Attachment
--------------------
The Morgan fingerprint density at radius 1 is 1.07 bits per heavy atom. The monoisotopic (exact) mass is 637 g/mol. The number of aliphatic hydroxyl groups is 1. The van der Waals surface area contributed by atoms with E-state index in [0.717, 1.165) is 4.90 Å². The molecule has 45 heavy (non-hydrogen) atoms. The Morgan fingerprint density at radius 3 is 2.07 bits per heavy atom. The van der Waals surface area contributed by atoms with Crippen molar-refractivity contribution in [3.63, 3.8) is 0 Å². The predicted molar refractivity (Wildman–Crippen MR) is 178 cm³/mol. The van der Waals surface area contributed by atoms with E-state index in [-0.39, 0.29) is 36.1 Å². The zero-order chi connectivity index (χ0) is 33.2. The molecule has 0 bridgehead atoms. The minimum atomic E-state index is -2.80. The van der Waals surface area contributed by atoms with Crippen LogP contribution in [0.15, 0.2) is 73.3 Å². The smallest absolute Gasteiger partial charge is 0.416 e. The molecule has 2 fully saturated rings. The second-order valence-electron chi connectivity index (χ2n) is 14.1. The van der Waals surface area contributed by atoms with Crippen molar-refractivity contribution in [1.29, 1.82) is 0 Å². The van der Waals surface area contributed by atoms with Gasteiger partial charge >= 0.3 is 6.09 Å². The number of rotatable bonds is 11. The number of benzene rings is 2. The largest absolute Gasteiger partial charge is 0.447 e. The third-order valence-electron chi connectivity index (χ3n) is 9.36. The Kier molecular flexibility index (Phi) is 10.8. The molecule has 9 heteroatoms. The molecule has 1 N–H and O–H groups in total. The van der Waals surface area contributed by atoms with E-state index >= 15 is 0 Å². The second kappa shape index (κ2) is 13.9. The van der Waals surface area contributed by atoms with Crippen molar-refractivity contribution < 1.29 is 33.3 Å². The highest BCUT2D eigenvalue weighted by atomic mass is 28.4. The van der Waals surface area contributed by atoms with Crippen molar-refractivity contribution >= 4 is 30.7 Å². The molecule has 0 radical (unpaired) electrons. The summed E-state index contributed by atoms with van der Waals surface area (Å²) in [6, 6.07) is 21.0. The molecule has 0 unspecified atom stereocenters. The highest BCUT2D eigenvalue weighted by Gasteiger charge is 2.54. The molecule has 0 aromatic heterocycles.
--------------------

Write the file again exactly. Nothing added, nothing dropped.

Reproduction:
The Morgan fingerprint density at radius 1 is 1.07 bits per heavy atom. The monoisotopic (exact) mass is 637 g/mol. The number of aliphatic hydroxyl groups is 1. The van der Waals surface area contributed by atoms with E-state index in [0.717, 1.165) is 4.90 Å². The molecule has 45 heavy (non-hydrogen) atoms. The Morgan fingerprint density at radius 3 is 2.07 bits per heavy atom. The van der Waals surface area contributed by atoms with Crippen molar-refractivity contribution in [3.63, 3.8) is 0 Å². The predicted molar refractivity (Wildman–Crippen MR) is 178 cm³/mol. The van der Waals surface area contributed by atoms with E-state index in [-0.39, 0.29) is 36.1 Å². The zero-order chi connectivity index (χ0) is 33.2. The molecule has 0 bridgehead atoms. The minimum atomic E-state index is -2.80. The van der Waals surface area contributed by atoms with Crippen LogP contribution in [0.15, 0.2) is 73.3 Å². The smallest absolute Gasteiger partial charge is 0.416 e. The molecule has 2 fully saturated rings. The second-order valence-electron chi connectivity index (χ2n) is 14.1. The van der Waals surface area contributed by atoms with Crippen molar-refractivity contribution in [1.29, 1.82) is 0 Å². The van der Waals surface area contributed by atoms with Gasteiger partial charge >= 0.3 is 6.09 Å². The number of rotatable bonds is 11. The number of benzene rings is 2. The largest absolute Gasteiger partial charge is 0.447 e. The third-order valence-electron chi connectivity index (χ3n) is 9.36. The Kier molecular flexibility index (Phi) is 10.8. The molecule has 9 heteroatoms. The molecule has 1 N–H and O–H groups in total. The van der Waals surface area contributed by atoms with E-state index >= 15 is 0 Å². The second kappa shape index (κ2) is 13.9. The van der Waals surface area contributed by atoms with Crippen molar-refractivity contribution < 1.29 is 33.3 Å². The highest BCUT2D eigenvalue weighted by atomic mass is 28.4. The van der Waals surface area contributed by atoms with Crippen molar-refractivity contribution >= 4 is 30.7 Å². The molecule has 0 radical (unpaired) electrons. The summed E-state index contributed by atoms with van der Waals surface area (Å²) in [6, 6.07) is 21.0. The molecule has 0 unspecified atom stereocenters. The highest BCUT2D eigenvalue weighted by Gasteiger charge is 2.54. The molecule has 0 aromatic heterocycles.